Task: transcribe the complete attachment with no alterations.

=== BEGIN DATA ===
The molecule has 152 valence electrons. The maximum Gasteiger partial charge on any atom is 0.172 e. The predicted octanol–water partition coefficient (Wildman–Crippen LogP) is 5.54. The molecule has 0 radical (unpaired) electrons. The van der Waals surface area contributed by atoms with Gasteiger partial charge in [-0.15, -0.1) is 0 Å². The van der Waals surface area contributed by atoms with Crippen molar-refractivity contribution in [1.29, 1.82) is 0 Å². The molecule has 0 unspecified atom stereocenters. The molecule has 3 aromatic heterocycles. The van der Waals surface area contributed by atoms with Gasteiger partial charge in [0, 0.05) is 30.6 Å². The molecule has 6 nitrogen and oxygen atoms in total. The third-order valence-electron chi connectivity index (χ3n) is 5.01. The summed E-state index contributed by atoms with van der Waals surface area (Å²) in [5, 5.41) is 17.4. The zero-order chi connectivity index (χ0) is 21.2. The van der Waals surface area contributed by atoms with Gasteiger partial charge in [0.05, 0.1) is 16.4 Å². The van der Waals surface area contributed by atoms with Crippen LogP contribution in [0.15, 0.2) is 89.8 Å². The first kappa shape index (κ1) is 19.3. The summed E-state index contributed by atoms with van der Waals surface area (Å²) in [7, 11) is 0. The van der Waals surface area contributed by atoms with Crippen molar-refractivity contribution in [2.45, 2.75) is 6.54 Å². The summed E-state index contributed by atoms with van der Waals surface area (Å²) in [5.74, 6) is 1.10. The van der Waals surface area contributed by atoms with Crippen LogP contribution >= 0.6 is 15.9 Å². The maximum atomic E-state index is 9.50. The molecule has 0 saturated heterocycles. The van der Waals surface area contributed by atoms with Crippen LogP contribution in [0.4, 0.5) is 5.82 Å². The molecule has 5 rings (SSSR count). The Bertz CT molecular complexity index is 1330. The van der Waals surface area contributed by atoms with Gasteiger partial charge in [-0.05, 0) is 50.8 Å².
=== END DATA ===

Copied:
The molecule has 152 valence electrons. The maximum Gasteiger partial charge on any atom is 0.172 e. The predicted octanol–water partition coefficient (Wildman–Crippen LogP) is 5.54. The molecule has 0 radical (unpaired) electrons. The van der Waals surface area contributed by atoms with Gasteiger partial charge in [-0.15, -0.1) is 0 Å². The van der Waals surface area contributed by atoms with Crippen molar-refractivity contribution in [1.29, 1.82) is 0 Å². The molecule has 0 unspecified atom stereocenters. The molecule has 3 aromatic heterocycles. The van der Waals surface area contributed by atoms with Gasteiger partial charge in [0, 0.05) is 30.6 Å². The molecule has 6 nitrogen and oxygen atoms in total. The third-order valence-electron chi connectivity index (χ3n) is 5.01. The summed E-state index contributed by atoms with van der Waals surface area (Å²) in [5, 5.41) is 17.4. The zero-order chi connectivity index (χ0) is 21.2. The van der Waals surface area contributed by atoms with Gasteiger partial charge in [0.05, 0.1) is 16.4 Å². The van der Waals surface area contributed by atoms with Crippen LogP contribution in [0.15, 0.2) is 89.8 Å². The first kappa shape index (κ1) is 19.3. The summed E-state index contributed by atoms with van der Waals surface area (Å²) in [7, 11) is 0. The van der Waals surface area contributed by atoms with Crippen molar-refractivity contribution in [2.45, 2.75) is 6.54 Å². The summed E-state index contributed by atoms with van der Waals surface area (Å²) in [5.74, 6) is 1.10. The van der Waals surface area contributed by atoms with Crippen LogP contribution >= 0.6 is 15.9 Å². The maximum atomic E-state index is 9.50. The molecule has 0 saturated heterocycles. The van der Waals surface area contributed by atoms with Crippen LogP contribution in [0.4, 0.5) is 5.82 Å². The molecule has 5 rings (SSSR count). The Bertz CT molecular complexity index is 1330. The van der Waals surface area contributed by atoms with Gasteiger partial charge in [-0.05, 0) is 50.8 Å².